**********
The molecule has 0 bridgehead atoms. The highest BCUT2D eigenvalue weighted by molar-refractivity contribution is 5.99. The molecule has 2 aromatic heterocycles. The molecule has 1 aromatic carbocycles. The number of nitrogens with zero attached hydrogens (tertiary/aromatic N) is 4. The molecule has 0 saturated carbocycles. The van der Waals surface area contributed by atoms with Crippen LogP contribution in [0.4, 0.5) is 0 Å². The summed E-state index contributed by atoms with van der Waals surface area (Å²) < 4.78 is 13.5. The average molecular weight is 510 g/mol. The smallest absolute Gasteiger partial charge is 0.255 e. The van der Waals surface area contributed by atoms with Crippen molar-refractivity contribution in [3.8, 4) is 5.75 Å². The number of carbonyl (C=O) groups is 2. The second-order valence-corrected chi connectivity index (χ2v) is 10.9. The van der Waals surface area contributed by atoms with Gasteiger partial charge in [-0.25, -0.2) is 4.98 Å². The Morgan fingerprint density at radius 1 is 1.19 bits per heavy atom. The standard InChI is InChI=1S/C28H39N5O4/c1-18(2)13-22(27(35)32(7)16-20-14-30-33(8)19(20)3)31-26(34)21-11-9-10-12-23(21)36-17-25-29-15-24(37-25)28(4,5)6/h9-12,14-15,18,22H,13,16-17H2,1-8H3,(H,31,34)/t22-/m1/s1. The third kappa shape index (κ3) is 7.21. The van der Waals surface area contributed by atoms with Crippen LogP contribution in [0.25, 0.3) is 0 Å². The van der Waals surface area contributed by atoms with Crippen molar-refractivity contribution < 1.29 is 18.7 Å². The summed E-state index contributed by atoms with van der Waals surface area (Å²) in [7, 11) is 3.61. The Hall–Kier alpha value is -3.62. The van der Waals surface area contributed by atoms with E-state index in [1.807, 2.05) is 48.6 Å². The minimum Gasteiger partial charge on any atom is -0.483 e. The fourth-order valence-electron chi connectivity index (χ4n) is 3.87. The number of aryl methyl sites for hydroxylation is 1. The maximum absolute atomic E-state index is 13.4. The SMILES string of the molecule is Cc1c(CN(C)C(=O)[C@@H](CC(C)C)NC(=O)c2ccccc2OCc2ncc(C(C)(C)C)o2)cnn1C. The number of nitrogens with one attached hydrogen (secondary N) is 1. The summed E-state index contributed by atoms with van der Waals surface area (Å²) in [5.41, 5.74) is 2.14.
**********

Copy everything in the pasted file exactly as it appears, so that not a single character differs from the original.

The molecule has 0 bridgehead atoms. The highest BCUT2D eigenvalue weighted by molar-refractivity contribution is 5.99. The molecule has 2 aromatic heterocycles. The molecule has 1 aromatic carbocycles. The number of nitrogens with zero attached hydrogens (tertiary/aromatic N) is 4. The molecule has 0 saturated carbocycles. The van der Waals surface area contributed by atoms with Crippen LogP contribution in [0.4, 0.5) is 0 Å². The summed E-state index contributed by atoms with van der Waals surface area (Å²) < 4.78 is 13.5. The average molecular weight is 510 g/mol. The smallest absolute Gasteiger partial charge is 0.255 e. The van der Waals surface area contributed by atoms with Crippen molar-refractivity contribution in [3.8, 4) is 5.75 Å². The number of carbonyl (C=O) groups is 2. The second-order valence-corrected chi connectivity index (χ2v) is 10.9. The van der Waals surface area contributed by atoms with Gasteiger partial charge in [-0.25, -0.2) is 4.98 Å². The Morgan fingerprint density at radius 1 is 1.19 bits per heavy atom. The standard InChI is InChI=1S/C28H39N5O4/c1-18(2)13-22(27(35)32(7)16-20-14-30-33(8)19(20)3)31-26(34)21-11-9-10-12-23(21)36-17-25-29-15-24(37-25)28(4,5)6/h9-12,14-15,18,22H,13,16-17H2,1-8H3,(H,31,34)/t22-/m1/s1. The third kappa shape index (κ3) is 7.21. The van der Waals surface area contributed by atoms with Crippen LogP contribution in [0.25, 0.3) is 0 Å². The van der Waals surface area contributed by atoms with Crippen molar-refractivity contribution < 1.29 is 18.7 Å². The summed E-state index contributed by atoms with van der Waals surface area (Å²) in [7, 11) is 3.61. The Hall–Kier alpha value is -3.62. The van der Waals surface area contributed by atoms with E-state index in [1.807, 2.05) is 48.6 Å². The minimum Gasteiger partial charge on any atom is -0.483 e. The fourth-order valence-electron chi connectivity index (χ4n) is 3.87. The number of aryl methyl sites for hydroxylation is 1. The maximum absolute atomic E-state index is 13.4. The SMILES string of the molecule is Cc1c(CN(C)C(=O)[C@@H](CC(C)C)NC(=O)c2ccccc2OCc2ncc(C(C)(C)C)o2)cnn1C. The number of nitrogens with one attached hydrogen (secondary N) is 1. The summed E-state index contributed by atoms with van der Waals surface area (Å²) in [5.41, 5.74) is 2.14.